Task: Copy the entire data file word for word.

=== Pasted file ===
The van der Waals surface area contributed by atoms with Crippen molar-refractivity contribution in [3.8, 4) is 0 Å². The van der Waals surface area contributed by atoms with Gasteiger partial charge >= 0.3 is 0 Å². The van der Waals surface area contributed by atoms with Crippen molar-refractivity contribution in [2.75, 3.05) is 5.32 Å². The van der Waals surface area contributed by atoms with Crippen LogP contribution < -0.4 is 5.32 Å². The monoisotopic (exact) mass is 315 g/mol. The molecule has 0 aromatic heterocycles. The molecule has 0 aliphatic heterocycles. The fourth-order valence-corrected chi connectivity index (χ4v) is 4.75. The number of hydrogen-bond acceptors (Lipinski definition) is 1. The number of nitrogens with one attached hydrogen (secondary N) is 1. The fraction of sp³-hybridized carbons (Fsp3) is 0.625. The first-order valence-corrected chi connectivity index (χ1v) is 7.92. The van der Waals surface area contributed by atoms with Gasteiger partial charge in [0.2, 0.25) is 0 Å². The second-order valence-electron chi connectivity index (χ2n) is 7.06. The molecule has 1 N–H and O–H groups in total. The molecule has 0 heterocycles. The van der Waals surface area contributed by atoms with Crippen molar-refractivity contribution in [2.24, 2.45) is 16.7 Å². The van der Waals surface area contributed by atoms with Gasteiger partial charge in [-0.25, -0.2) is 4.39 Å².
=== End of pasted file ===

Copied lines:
The van der Waals surface area contributed by atoms with Crippen molar-refractivity contribution in [3.8, 4) is 0 Å². The van der Waals surface area contributed by atoms with Gasteiger partial charge >= 0.3 is 0 Å². The van der Waals surface area contributed by atoms with Crippen molar-refractivity contribution in [2.75, 3.05) is 5.32 Å². The van der Waals surface area contributed by atoms with Crippen LogP contribution < -0.4 is 5.32 Å². The monoisotopic (exact) mass is 315 g/mol. The molecule has 0 aromatic heterocycles. The molecule has 0 aliphatic heterocycles. The fourth-order valence-corrected chi connectivity index (χ4v) is 4.75. The number of hydrogen-bond acceptors (Lipinski definition) is 1. The number of nitrogens with one attached hydrogen (secondary N) is 1. The fraction of sp³-hybridized carbons (Fsp3) is 0.625. The first-order valence-corrected chi connectivity index (χ1v) is 7.92. The van der Waals surface area contributed by atoms with Gasteiger partial charge in [0.2, 0.25) is 0 Å². The second-order valence-electron chi connectivity index (χ2n) is 7.06. The molecule has 1 N–H and O–H groups in total. The molecule has 0 heterocycles. The van der Waals surface area contributed by atoms with Crippen molar-refractivity contribution in [2.24, 2.45) is 16.7 Å². The van der Waals surface area contributed by atoms with Gasteiger partial charge in [-0.25, -0.2) is 4.39 Å².